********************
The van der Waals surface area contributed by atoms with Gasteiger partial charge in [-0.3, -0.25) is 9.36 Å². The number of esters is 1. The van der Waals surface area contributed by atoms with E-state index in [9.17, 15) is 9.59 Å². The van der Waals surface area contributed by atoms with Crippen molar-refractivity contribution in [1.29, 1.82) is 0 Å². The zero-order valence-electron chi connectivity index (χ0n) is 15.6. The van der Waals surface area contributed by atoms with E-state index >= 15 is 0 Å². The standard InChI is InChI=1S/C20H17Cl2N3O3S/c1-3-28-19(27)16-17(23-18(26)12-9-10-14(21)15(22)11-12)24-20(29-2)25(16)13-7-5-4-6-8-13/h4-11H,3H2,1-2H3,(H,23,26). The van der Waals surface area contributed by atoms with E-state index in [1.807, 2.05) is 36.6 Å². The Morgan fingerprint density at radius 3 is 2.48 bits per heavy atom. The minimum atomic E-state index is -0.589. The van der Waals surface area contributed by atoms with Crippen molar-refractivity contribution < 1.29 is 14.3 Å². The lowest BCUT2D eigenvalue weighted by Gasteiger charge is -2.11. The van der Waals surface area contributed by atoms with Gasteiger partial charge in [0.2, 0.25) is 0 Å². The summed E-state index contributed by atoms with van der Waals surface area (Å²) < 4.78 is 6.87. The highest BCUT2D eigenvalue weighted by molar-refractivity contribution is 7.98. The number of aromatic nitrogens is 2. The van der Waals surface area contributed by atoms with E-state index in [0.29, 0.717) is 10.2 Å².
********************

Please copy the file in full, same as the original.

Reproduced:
The van der Waals surface area contributed by atoms with Gasteiger partial charge in [-0.3, -0.25) is 9.36 Å². The number of esters is 1. The van der Waals surface area contributed by atoms with E-state index in [9.17, 15) is 9.59 Å². The van der Waals surface area contributed by atoms with Crippen molar-refractivity contribution in [1.29, 1.82) is 0 Å². The zero-order valence-electron chi connectivity index (χ0n) is 15.6. The van der Waals surface area contributed by atoms with E-state index >= 15 is 0 Å². The standard InChI is InChI=1S/C20H17Cl2N3O3S/c1-3-28-19(27)16-17(23-18(26)12-9-10-14(21)15(22)11-12)24-20(29-2)25(16)13-7-5-4-6-8-13/h4-11H,3H2,1-2H3,(H,23,26). The van der Waals surface area contributed by atoms with E-state index in [1.807, 2.05) is 36.6 Å². The Morgan fingerprint density at radius 3 is 2.48 bits per heavy atom. The minimum atomic E-state index is -0.589. The van der Waals surface area contributed by atoms with Crippen molar-refractivity contribution < 1.29 is 14.3 Å². The lowest BCUT2D eigenvalue weighted by Gasteiger charge is -2.11. The van der Waals surface area contributed by atoms with Gasteiger partial charge in [0.2, 0.25) is 0 Å². The summed E-state index contributed by atoms with van der Waals surface area (Å²) < 4.78 is 6.87. The highest BCUT2D eigenvalue weighted by molar-refractivity contribution is 7.98. The number of aromatic nitrogens is 2. The van der Waals surface area contributed by atoms with E-state index in [0.29, 0.717) is 10.2 Å².